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Partnering With The Medical Community On 33 Variations

Verisimilitude is a term often associated with theatrical productions. It is defined as “the appearance of being true or real.” For me, plays need to contain a similarity to truth which helps the play be relatable for the audience. Ultimately, it doesn’t matter if it perfectly resembles reality, but suggests it enough for each individual audience member to build off the verisimilitude by filling in the gaps themselves.

While I was studying 33 Variations in advance of our rehearsal process, it was clear to me that verisimilitude would not be enough for a character who has ALS that would progressively get worse as the play went along. An accurate portrayal of the physical and vocal impediments of this debilitating disease would be vital. Having never personally experienced ALS, I knew that I would need to connect with those who had.

By day, I work at the Medical College of Wisconsin. In partnership with Froedtert Hospital, there is an ALS Clinic located right here in Milwaukee that is one of only 26 in the United States to be certified by the ALS Association. I was able to connect with the physicians who work in the clinic, who then connected me with the Wisconsin chapter of the ALS Association.

The individuals who work there were tremendous. They fully supported our efforts to learn more about ALS and to create an accurate picture of the disease. They invited us to attend an ALS support group meeting to talk about the show and to allow us to observe and interact with ALS patients. Two actresses, Beth Perry and Paula Garcia, and I were privileged to attend. As Beth portrays the ALS patient in the play, this time of interaction was invaluable.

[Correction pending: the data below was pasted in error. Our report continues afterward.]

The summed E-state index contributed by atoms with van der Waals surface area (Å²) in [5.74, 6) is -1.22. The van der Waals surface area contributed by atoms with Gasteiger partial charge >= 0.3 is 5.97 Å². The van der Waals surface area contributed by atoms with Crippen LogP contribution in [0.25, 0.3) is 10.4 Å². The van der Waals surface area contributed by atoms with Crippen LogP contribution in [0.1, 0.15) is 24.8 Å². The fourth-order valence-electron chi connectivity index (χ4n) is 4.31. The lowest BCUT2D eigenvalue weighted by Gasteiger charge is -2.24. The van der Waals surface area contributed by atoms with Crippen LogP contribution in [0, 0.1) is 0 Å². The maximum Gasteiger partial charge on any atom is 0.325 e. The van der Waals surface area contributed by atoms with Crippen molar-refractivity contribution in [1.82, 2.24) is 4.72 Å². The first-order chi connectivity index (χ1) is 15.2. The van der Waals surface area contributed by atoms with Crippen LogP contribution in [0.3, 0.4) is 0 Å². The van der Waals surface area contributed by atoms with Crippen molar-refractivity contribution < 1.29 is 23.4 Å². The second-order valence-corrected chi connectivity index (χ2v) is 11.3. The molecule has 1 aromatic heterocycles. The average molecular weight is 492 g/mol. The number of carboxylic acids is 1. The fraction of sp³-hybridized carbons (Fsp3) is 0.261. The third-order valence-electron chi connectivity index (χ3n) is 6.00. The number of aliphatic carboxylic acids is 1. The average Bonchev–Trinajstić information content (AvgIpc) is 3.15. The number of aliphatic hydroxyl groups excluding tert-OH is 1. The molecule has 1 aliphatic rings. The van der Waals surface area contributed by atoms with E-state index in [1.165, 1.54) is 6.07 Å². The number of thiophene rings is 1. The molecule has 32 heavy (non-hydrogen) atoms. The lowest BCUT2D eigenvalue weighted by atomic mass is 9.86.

They also lent us a rolling walker for use in the show and a physical therapist came to a rehearsal to help us accurately stage a scene that revolves around physical therapy. Their enthusiasm and willingness to assist our production has been greatly appreciated.

To return that appreciation, we’ve arranged for ALS literature and a donation box to be available in the lobby during the run of the show. ALS research is heavily reliant on private donations. The ice bucket challenges from a few years ago certainly helped raise awareness and donations but more help is needed. I know they will be thankful for any amount you would be willing to give.

In addition, representatives from the ALS Association Wisconsin Chapter and the Froedtert & Medical College of Wisconsin ALS Clinic will join the cast and crew for talk backs immediately following the performances on March 12 at 2:00 pm and March 19 at 2:00 pm.

I hope you will come out to see this fantastically theatrical and powerful show. It is one that you will not soon forget.

Martin Dustin 2012Dustin J. Martin

Director

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